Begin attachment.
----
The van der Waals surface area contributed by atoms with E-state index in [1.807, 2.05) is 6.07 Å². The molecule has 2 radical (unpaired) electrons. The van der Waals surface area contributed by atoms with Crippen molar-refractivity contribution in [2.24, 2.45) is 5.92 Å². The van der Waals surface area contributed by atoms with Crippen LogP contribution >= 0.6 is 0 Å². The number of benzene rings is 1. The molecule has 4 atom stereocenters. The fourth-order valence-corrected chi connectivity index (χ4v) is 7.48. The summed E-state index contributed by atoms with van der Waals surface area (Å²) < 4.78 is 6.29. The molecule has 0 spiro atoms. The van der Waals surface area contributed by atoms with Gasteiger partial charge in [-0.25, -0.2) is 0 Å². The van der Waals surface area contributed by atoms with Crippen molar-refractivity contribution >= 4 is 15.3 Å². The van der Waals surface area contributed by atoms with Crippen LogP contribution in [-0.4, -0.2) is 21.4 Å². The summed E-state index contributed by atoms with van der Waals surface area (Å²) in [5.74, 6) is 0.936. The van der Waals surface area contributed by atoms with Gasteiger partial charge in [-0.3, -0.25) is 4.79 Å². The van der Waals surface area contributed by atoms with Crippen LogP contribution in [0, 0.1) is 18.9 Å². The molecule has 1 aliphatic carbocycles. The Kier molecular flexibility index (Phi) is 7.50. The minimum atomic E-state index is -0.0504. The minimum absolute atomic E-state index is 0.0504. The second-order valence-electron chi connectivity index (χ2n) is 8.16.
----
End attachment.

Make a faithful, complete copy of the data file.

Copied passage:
The van der Waals surface area contributed by atoms with E-state index in [1.807, 2.05) is 6.07 Å². The molecule has 2 radical (unpaired) electrons. The van der Waals surface area contributed by atoms with Crippen molar-refractivity contribution in [2.24, 2.45) is 5.92 Å². The van der Waals surface area contributed by atoms with Crippen LogP contribution >= 0.6 is 0 Å². The number of benzene rings is 1. The molecule has 4 atom stereocenters. The fourth-order valence-corrected chi connectivity index (χ4v) is 7.48. The summed E-state index contributed by atoms with van der Waals surface area (Å²) < 4.78 is 6.29. The molecule has 0 spiro atoms. The van der Waals surface area contributed by atoms with Gasteiger partial charge in [-0.25, -0.2) is 0 Å². The van der Waals surface area contributed by atoms with Crippen molar-refractivity contribution >= 4 is 15.3 Å². The van der Waals surface area contributed by atoms with Crippen LogP contribution in [-0.4, -0.2) is 21.4 Å². The summed E-state index contributed by atoms with van der Waals surface area (Å²) in [5.74, 6) is 0.936. The van der Waals surface area contributed by atoms with Gasteiger partial charge in [-0.3, -0.25) is 4.79 Å². The van der Waals surface area contributed by atoms with Crippen LogP contribution in [0, 0.1) is 18.9 Å². The molecule has 1 aliphatic carbocycles. The Kier molecular flexibility index (Phi) is 7.50. The minimum atomic E-state index is -0.0504. The minimum absolute atomic E-state index is 0.0504. The second-order valence-electron chi connectivity index (χ2n) is 8.16.